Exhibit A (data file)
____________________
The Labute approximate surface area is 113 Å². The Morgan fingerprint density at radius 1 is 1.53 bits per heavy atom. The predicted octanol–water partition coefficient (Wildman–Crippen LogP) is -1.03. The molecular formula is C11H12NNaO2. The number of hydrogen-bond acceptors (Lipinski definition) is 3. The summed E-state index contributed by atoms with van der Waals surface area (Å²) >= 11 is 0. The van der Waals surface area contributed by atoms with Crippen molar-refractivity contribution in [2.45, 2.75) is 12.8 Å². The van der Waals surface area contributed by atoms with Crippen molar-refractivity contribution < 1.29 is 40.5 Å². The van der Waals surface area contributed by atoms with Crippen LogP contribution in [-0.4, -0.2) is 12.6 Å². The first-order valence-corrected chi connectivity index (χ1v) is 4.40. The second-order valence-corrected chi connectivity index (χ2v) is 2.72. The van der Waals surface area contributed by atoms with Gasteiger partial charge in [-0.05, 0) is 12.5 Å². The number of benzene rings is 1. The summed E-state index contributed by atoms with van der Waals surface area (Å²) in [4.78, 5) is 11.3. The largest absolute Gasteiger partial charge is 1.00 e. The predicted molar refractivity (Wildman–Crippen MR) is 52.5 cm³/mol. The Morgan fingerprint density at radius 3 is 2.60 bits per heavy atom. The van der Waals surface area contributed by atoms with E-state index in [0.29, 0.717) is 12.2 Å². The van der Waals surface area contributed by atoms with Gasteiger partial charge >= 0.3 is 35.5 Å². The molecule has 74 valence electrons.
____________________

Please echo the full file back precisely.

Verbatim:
The Labute approximate surface area is 113 Å². The Morgan fingerprint density at radius 1 is 1.53 bits per heavy atom. The predicted octanol–water partition coefficient (Wildman–Crippen LogP) is -1.03. The molecular formula is C11H12NNaO2. The number of hydrogen-bond acceptors (Lipinski definition) is 3. The summed E-state index contributed by atoms with van der Waals surface area (Å²) >= 11 is 0. The van der Waals surface area contributed by atoms with Crippen molar-refractivity contribution in [2.45, 2.75) is 12.8 Å². The van der Waals surface area contributed by atoms with Crippen molar-refractivity contribution < 1.29 is 40.5 Å². The van der Waals surface area contributed by atoms with Crippen LogP contribution in [-0.4, -0.2) is 12.6 Å². The first-order valence-corrected chi connectivity index (χ1v) is 4.40. The second-order valence-corrected chi connectivity index (χ2v) is 2.72. The van der Waals surface area contributed by atoms with Gasteiger partial charge in [-0.05, 0) is 12.5 Å². The number of benzene rings is 1. The summed E-state index contributed by atoms with van der Waals surface area (Å²) in [4.78, 5) is 11.3. The largest absolute Gasteiger partial charge is 1.00 e. The predicted molar refractivity (Wildman–Crippen MR) is 52.5 cm³/mol. The Morgan fingerprint density at radius 3 is 2.60 bits per heavy atom. The van der Waals surface area contributed by atoms with E-state index in [0.29, 0.717) is 12.2 Å². The van der Waals surface area contributed by atoms with Gasteiger partial charge >= 0.3 is 35.5 Å². The molecule has 74 valence electrons.